Invasion of the Gandy Dancers

Ed Rood

It was on a bright spring morning in 1955 when Mother warned me to “watch out for the Gandy Dancers.”

I could tell she had something bothering her when I sat down at the kitchen table, but the possibility of imposing danger just didn’t seem to exist in our little town. 

At the time, I had no idea what a Gandy Dancer was but it had a nice ring to it. Yet as cool as the name sounded, I knew a serious mother-to-son talk was about to take place.

She sat across from me as I consumed eggs and bacon, and gravely explained what had been bothering her.

Ed Rood

“Gandy Dancers are what people call rough and rowdy workers the railroad companies bring in to work on rails and ties,” she said. “They came into Madrid several years ago and we had all sorts of problems.”

She went on to explain that several train boxcars were now sitting on a sidetrack in the north part of town. That’s where the workers would live while working here. She said they probably won’t cause many problems during the week but watch out on the weekends. She warned me to stay away from that part of town.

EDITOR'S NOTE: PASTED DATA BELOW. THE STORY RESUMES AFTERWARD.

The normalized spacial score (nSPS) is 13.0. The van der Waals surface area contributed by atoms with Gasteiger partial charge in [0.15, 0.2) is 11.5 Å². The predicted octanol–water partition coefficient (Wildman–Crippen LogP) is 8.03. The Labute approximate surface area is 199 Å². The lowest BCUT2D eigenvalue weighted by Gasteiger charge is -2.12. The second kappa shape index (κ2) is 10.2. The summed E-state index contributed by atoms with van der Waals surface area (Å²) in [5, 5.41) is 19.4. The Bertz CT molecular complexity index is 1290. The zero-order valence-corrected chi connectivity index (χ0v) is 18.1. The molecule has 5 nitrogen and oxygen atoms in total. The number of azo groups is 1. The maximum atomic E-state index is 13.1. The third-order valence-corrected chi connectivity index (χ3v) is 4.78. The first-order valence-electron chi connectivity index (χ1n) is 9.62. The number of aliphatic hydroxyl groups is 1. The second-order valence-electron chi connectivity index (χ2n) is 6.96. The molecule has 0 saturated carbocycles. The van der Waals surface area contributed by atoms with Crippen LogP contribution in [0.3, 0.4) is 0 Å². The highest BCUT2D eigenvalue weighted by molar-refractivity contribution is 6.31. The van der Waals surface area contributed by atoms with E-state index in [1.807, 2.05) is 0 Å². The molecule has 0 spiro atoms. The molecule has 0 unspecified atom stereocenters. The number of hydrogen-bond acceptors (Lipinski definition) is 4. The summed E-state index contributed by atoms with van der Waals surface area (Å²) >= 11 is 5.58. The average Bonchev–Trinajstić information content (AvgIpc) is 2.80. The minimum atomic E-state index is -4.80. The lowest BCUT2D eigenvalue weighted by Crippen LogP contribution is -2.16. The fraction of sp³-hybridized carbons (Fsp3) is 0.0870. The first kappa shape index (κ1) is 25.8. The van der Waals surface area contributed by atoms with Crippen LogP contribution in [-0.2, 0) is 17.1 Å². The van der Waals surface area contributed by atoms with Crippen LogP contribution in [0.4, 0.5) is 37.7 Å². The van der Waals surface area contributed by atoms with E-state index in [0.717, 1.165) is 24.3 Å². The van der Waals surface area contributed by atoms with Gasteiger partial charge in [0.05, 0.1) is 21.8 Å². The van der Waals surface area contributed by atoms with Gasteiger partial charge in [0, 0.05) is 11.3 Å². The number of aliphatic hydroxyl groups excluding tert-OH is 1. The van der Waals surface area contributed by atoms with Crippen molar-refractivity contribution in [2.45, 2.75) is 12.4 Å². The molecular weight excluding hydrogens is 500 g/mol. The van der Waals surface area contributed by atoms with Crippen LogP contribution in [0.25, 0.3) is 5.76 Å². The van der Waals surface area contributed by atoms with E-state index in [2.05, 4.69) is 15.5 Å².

Wow, I thought, this should be a lot of fun. Of course, I didn’t say that to Mom. ... I wasn’t that dumb.

The Gandy Dancers were all we talked about the next few days at school. Nearly everyone in my class had been warned of them as well. 

A few hours later, Slick and I “accidentally” made the acquaintance of a few Gandy Dancers. They didn’t seem so bad to us. Of course, that was during the week. We never did wander up that way on the weekends.

My father told me the reason all the workers were in town was because of the need to rework the Milwaukee tracks. They had to be strengthened and the ties replaced for the fast trains that would soon be shooting east and west through town. 

That was another exciting happening. The new streamliners would be “flying” by at 60 to 70 miles an hour. Not only that, they would be pulling train cars with domed windows. 

As I remember, the workers were in Slater all spring, summer and fall. Cambridge, Madrid and Huxley also had workers staying there. 

Years after the Gandy Dancers had departed, I was told an interesting story that had taken place during their stay. Seems the town’s funeral director had received a call on a Saturday night. He was told to come out to the railroad tracks just west of town. Besides being the town’s undertaker, his funeral coach also served as the town’s ambulance. 

A railroad worker had him pull his vehicle along the rails to a spot where several officials were standing around. They told him one of the workers had been accidentally stuck by a train and killed. Workers loaded the body into his coach and instructed him to prepare the body for burial.

The funeral director said he could see a board laying next to the tracks. He figured the board had been used to prop the worker up before he had been struck by the train.

Ed Rood is the former publisher of the Tri-County Times.